I’ve seen bands all over the world- in basements, on rooftops, in bar corners, in stadiums, in fields, on boats… but you can not pay me to go to Coachella, Lollapalooza, Bonaroo. The festival experience is counterintuitive to my picture-perfect world view of how the live concert experience should be. But occasionally I am compelled to attend a day-long festival, if mood and line-up align. Festival curator Phil Pirrone promised this rock ‘n’ roll festival would be a can’t-miss.
I had intended on getting there early, but found myself stuck in a rut (and in traffic) and made it as 4 was inching towards 5. Black Rebel Motorcycle Club- who I had interviewed in anticipation of the festival– had announced that they had to pull out of the festival the day before due to the drummer needing to have brain surgery. Best wishes to Leah. The festival hadn’t made any sort of announcement regarding how that would affect the schedule, and they were one of my main draws.
I had seen Heart play this place a few weeks before. I wasn’t sure how a festival would play out in the space- a soulless, multi-use field surrounded by empty bleachers, a vacant track, and, the only redeeming quality, the picturesque, recently anointed National Monument- the San Gabriel Mountains.
I was curious about all of the heralded cool things the curator spoke of to complement the music at the festival. As I rounded the corner to the field, I was surprised to find a sparse layout with a carnival setup. It was like the Fairfax Flea Market and the LA County Fair had come together with some stages. The attendees were so spread out across the field that it felt empty. Within minutes, the day was already set to be not what I expected.
I hadn’t been given a map or set times upon check-in, but I took a guess and headed towards the stage featuring Tinariwen. At this point I can say that I’ve seen almost everything- but I have not seen anything like Tinariwen before. Saharan desert music calmed my nerves and wooed me into the communal experience that I’ve read a festival is supposed to be about. Hypnotic rhythm and bluesy guitar created something fresh and new to my ears despite the traditional dress before me. One of them asked the crowd “are you happy?” and everyone was smiling and I remembered how music is the real universal language. They made it easy to sweep away the nagging, sensationalist media thoughts of Ebola as I tried to determine how far away the Western Sahara is from Liberia. At one point I looked up and something was hovering over my head. I have no idea what it was- festival perk or UFO sighting?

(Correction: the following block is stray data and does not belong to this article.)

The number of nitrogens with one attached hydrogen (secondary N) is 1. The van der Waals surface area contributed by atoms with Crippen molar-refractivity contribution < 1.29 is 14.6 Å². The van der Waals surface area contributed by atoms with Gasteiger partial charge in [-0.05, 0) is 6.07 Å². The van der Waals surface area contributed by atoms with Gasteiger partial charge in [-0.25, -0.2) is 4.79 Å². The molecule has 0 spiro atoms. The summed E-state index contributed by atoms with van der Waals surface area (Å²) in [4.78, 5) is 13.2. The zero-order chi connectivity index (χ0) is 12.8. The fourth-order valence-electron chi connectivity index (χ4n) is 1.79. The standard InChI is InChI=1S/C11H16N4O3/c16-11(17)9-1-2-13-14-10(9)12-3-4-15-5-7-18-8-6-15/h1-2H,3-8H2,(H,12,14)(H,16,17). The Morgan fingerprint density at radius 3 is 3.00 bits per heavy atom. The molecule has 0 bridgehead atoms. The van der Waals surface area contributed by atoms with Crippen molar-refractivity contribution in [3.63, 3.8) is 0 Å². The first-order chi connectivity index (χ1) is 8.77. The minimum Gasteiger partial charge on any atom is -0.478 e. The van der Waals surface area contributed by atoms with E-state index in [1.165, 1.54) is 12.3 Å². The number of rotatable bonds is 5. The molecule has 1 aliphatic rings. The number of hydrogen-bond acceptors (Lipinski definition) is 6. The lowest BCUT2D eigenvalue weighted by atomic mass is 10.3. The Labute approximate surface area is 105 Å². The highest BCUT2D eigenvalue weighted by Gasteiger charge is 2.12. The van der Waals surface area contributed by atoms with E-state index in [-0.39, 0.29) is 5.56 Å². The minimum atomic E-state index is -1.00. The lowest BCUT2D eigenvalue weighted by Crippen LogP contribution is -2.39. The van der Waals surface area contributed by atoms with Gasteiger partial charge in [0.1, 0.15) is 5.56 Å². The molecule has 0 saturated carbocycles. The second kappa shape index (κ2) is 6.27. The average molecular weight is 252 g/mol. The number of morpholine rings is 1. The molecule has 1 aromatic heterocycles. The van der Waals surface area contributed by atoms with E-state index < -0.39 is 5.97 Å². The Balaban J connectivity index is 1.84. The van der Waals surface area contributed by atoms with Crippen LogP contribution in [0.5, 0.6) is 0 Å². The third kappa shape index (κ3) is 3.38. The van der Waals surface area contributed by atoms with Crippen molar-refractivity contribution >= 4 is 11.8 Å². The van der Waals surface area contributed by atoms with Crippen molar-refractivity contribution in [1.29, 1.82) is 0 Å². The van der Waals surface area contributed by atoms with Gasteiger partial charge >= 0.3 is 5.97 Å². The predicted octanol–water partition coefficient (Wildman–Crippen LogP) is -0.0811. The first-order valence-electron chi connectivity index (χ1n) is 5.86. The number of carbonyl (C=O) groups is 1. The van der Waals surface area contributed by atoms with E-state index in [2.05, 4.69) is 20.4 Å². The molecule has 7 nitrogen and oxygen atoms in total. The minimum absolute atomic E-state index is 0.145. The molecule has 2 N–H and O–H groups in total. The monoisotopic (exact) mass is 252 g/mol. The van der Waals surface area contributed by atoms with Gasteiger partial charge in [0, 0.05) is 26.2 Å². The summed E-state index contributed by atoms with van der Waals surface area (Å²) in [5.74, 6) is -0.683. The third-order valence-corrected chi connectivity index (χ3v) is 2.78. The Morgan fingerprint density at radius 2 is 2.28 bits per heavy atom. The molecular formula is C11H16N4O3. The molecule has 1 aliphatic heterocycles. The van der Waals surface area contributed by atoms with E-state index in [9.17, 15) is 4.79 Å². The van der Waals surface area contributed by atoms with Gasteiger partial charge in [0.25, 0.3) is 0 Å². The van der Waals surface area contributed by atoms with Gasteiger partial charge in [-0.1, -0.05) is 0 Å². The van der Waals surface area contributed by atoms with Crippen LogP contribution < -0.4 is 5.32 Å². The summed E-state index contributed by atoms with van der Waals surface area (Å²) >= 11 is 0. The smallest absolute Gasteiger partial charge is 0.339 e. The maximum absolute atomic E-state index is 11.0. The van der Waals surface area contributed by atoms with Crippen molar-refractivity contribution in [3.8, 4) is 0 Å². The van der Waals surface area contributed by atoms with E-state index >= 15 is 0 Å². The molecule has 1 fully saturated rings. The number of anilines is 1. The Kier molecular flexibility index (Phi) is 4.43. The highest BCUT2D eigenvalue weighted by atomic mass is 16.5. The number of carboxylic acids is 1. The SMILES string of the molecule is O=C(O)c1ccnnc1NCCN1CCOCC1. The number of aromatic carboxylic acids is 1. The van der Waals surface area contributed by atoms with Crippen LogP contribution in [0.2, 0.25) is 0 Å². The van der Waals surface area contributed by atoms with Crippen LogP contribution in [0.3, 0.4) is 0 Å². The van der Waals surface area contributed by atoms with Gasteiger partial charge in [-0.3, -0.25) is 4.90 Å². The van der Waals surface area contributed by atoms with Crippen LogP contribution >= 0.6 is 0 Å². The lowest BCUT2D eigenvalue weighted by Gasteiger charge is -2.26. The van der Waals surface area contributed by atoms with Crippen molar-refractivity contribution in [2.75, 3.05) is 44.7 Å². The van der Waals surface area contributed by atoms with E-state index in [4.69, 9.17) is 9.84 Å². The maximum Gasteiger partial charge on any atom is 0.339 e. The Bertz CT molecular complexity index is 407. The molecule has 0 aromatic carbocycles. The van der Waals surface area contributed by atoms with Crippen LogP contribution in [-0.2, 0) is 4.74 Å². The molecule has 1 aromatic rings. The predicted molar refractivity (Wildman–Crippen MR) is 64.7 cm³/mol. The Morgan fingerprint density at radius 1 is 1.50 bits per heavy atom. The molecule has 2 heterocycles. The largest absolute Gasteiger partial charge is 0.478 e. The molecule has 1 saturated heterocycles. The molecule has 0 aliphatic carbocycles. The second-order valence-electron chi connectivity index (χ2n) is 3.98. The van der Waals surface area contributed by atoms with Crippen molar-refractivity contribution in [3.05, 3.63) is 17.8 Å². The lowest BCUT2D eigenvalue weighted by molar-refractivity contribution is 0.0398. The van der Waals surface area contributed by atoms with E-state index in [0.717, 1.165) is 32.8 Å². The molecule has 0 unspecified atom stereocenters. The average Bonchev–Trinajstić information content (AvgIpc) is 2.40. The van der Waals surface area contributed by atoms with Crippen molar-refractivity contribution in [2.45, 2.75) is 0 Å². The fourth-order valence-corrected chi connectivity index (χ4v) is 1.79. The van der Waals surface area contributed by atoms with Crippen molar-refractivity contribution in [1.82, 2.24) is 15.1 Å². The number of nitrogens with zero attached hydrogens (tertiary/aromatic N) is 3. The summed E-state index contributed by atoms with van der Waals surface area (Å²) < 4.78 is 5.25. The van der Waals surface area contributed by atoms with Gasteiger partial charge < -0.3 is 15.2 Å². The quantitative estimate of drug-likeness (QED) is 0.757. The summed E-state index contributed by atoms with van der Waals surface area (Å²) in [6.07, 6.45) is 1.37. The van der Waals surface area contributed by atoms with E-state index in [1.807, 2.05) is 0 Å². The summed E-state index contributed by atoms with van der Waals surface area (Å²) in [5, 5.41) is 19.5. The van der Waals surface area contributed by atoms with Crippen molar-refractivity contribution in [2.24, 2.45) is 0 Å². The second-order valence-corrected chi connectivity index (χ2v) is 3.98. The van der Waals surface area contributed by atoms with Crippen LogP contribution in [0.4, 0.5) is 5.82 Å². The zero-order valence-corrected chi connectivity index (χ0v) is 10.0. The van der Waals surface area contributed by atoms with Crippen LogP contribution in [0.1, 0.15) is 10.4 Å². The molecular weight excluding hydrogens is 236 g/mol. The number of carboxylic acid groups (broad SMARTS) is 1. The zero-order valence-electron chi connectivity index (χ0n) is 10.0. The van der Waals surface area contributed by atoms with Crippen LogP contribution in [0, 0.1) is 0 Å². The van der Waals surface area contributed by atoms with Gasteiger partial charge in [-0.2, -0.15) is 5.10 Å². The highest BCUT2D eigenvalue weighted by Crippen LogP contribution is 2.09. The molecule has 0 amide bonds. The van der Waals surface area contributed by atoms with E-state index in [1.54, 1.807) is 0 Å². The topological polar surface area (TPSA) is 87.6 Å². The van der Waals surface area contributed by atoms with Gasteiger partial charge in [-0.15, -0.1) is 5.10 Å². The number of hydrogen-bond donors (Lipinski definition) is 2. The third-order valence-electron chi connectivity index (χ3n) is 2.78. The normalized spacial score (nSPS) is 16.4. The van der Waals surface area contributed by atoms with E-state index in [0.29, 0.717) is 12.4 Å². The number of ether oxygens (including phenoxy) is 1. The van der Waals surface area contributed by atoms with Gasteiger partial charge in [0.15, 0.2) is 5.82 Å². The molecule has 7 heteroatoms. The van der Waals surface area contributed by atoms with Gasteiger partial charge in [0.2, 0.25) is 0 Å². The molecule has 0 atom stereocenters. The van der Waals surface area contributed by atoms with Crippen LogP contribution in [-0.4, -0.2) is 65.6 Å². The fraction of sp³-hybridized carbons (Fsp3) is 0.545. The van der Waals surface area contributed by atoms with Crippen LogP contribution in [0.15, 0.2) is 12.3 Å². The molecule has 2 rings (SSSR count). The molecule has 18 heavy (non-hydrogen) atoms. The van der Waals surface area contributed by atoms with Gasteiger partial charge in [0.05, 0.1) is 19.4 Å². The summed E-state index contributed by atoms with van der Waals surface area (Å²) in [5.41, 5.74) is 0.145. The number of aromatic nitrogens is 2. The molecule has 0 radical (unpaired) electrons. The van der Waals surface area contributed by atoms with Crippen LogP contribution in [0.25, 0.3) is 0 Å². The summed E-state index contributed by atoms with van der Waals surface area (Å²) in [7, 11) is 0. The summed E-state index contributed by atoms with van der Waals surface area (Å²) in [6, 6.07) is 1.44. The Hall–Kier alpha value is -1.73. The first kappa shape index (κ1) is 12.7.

Way across the field on the main stage was Band of Skulls, who I had heard of for years but had never seen, so I pried myself away to walk over and catch their final few songs. That’s what a festival is supposed to be about, right? Quantity. The threesome pounded out some powerful rock ‘n’ roll with pretty guitars. Their sound was loud and strong but I didn’t grasp onto any songs.
I wandered around a little bit, looking at empty, trendy vendor booths and cliche carnival food, and found myself at an off-to-the-side third stage to see Deap Vally. At my age, it’s impossible to watch new things in a vacuum: there is always something to compare it to. And I was having flashbacks to the Hole/L7 era of the mid ’90’s… only not as cool or edgy because I’m no longer 14. However, as I kept watching they kinda reeled me in a little with their catchy pop songs, as I realized the danger of those mid ’90s girl groups was replaced with the pop sensibilities of the ’60s girl groups, only in modern day hipster ‘I woke up like this’ dressings. Which prompted me to look around: festival fashion is at an all-time low.
Up next, back on the main stage, were The Black Lips. I’ve seen them several times but have yet to ‘get it’. Their seemingly intentionally sloppy garage rock is cute in a way but I don’t understand the enduring popularity. But, as usual, the crowd went bonkers, and people were clawing their way on stage and losing their collective minds. They had a saxophonist join them on stage, but I couldn’t hear her at all.
The final set of the night for me would be The Black Angels. Over the past almost 10 years, I’ve watched them grow from college project to a band with lots of fans and even their own festival. While I usually find their effects-driven sound dreamy and of another era and vibey to the point where I feel like I’m doing snow angels in shag carpet, this was probably the sloppiest show I’ve ever seen them play. That would be in part because the mix was so awful in the speaker that I was standing near, that I could hear every bum note from the bassist. However, by then my friends had finally arrived, and I enjoyed the rest of the crisp fall evening and headed back to LA at the sensible hour of 9pm.